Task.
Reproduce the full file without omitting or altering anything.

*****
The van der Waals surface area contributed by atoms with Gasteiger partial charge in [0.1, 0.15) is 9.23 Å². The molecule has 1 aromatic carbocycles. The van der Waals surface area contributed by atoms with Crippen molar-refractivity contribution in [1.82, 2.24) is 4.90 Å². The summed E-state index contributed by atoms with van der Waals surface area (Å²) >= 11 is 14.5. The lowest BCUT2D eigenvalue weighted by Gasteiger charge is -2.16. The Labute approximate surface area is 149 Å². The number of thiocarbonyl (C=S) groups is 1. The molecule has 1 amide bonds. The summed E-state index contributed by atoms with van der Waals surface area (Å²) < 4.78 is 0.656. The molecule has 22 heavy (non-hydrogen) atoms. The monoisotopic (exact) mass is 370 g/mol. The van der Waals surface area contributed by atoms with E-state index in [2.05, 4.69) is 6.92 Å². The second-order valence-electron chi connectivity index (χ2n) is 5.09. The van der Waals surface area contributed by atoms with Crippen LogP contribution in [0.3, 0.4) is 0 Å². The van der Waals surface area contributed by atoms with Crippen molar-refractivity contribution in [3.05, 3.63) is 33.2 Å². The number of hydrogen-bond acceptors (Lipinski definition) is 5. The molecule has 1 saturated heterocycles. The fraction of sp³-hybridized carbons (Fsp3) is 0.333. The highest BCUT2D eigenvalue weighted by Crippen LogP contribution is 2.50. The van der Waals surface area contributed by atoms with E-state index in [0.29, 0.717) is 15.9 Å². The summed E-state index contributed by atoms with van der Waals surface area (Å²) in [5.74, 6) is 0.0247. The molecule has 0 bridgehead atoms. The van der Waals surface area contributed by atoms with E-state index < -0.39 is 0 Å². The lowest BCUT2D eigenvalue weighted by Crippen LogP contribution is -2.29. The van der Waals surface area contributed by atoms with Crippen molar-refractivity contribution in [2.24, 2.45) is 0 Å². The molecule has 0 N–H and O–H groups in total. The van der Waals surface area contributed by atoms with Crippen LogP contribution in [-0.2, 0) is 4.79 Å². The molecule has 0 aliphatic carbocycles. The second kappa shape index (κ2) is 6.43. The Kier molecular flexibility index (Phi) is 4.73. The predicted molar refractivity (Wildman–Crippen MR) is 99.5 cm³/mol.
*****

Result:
The van der Waals surface area contributed by atoms with Gasteiger partial charge in [0.1, 0.15) is 9.23 Å². The molecule has 1 aromatic carbocycles. The van der Waals surface area contributed by atoms with Crippen molar-refractivity contribution in [1.82, 2.24) is 4.90 Å². The summed E-state index contributed by atoms with van der Waals surface area (Å²) >= 11 is 14.5. The lowest BCUT2D eigenvalue weighted by Gasteiger charge is -2.16. The Labute approximate surface area is 149 Å². The number of thiocarbonyl (C=S) groups is 1. The molecule has 1 amide bonds. The summed E-state index contributed by atoms with van der Waals surface area (Å²) < 4.78 is 0.656. The molecule has 22 heavy (non-hydrogen) atoms. The monoisotopic (exact) mass is 370 g/mol. The van der Waals surface area contributed by atoms with E-state index in [2.05, 4.69) is 6.92 Å². The second-order valence-electron chi connectivity index (χ2n) is 5.09. The van der Waals surface area contributed by atoms with Crippen LogP contribution in [0.3, 0.4) is 0 Å². The van der Waals surface area contributed by atoms with Crippen molar-refractivity contribution in [3.05, 3.63) is 33.2 Å². The number of hydrogen-bond acceptors (Lipinski definition) is 5. The molecule has 1 saturated heterocycles. The fraction of sp³-hybridized carbons (Fsp3) is 0.333. The highest BCUT2D eigenvalue weighted by Crippen LogP contribution is 2.50. The van der Waals surface area contributed by atoms with E-state index in [0.29, 0.717) is 15.9 Å². The summed E-state index contributed by atoms with van der Waals surface area (Å²) in [5.74, 6) is 0.0247. The molecule has 0 bridgehead atoms. The van der Waals surface area contributed by atoms with E-state index < -0.39 is 0 Å². The lowest BCUT2D eigenvalue weighted by Crippen LogP contribution is -2.29. The van der Waals surface area contributed by atoms with Crippen molar-refractivity contribution in [2.24, 2.45) is 0 Å². The molecule has 0 N–H and O–H groups in total. The van der Waals surface area contributed by atoms with Crippen LogP contribution in [-0.2, 0) is 4.79 Å². The molecule has 0 aliphatic carbocycles. The second kappa shape index (κ2) is 6.43. The Kier molecular flexibility index (Phi) is 4.73. The predicted molar refractivity (Wildman–Crippen MR) is 99.5 cm³/mol.